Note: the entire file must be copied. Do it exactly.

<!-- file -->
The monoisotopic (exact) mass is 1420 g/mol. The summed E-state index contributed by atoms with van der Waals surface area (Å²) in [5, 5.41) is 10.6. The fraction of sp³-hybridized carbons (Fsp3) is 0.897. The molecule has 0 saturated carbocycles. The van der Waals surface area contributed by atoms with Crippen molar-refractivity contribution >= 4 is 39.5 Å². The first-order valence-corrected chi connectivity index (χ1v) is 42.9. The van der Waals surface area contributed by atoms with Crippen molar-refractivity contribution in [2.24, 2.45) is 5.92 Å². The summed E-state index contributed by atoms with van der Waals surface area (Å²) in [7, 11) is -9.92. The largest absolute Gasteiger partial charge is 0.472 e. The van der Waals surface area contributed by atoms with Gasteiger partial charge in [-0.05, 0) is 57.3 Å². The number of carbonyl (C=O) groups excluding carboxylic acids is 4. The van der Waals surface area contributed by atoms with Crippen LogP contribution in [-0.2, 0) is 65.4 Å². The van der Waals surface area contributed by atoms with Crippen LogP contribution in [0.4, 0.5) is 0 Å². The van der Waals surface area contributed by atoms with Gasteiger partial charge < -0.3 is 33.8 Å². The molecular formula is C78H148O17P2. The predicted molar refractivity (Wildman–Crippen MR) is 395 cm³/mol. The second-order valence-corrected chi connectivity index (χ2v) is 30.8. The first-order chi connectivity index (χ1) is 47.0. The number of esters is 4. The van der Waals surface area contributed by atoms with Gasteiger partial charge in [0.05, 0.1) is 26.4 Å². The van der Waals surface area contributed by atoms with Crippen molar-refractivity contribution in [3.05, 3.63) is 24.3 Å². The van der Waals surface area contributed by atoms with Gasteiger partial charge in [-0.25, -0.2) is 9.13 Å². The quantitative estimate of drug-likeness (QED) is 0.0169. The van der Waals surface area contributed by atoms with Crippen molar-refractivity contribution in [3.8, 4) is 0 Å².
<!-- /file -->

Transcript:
The monoisotopic (exact) mass is 1420 g/mol. The summed E-state index contributed by atoms with van der Waals surface area (Å²) in [5, 5.41) is 10.6. The fraction of sp³-hybridized carbons (Fsp3) is 0.897. The molecule has 0 saturated carbocycles. The van der Waals surface area contributed by atoms with Crippen molar-refractivity contribution >= 4 is 39.5 Å². The first-order valence-corrected chi connectivity index (χ1v) is 42.9. The van der Waals surface area contributed by atoms with Crippen molar-refractivity contribution in [2.24, 2.45) is 5.92 Å². The summed E-state index contributed by atoms with van der Waals surface area (Å²) in [7, 11) is -9.92. The largest absolute Gasteiger partial charge is 0.472 e. The van der Waals surface area contributed by atoms with Gasteiger partial charge in [-0.05, 0) is 57.3 Å². The number of carbonyl (C=O) groups excluding carboxylic acids is 4. The van der Waals surface area contributed by atoms with Crippen LogP contribution in [-0.2, 0) is 65.4 Å². The van der Waals surface area contributed by atoms with Crippen LogP contribution in [0.4, 0.5) is 0 Å². The van der Waals surface area contributed by atoms with Gasteiger partial charge < -0.3 is 33.8 Å². The molecular formula is C78H148O17P2. The predicted molar refractivity (Wildman–Crippen MR) is 395 cm³/mol. The second-order valence-corrected chi connectivity index (χ2v) is 30.8. The first-order chi connectivity index (χ1) is 47.0. The number of esters is 4. The van der Waals surface area contributed by atoms with Gasteiger partial charge in [0.05, 0.1) is 26.4 Å². The van der Waals surface area contributed by atoms with Crippen molar-refractivity contribution in [3.05, 3.63) is 24.3 Å². The van der Waals surface area contributed by atoms with Gasteiger partial charge in [-0.25, -0.2) is 9.13 Å². The quantitative estimate of drug-likeness (QED) is 0.0169. The van der Waals surface area contributed by atoms with Crippen molar-refractivity contribution in [3.8, 4) is 0 Å².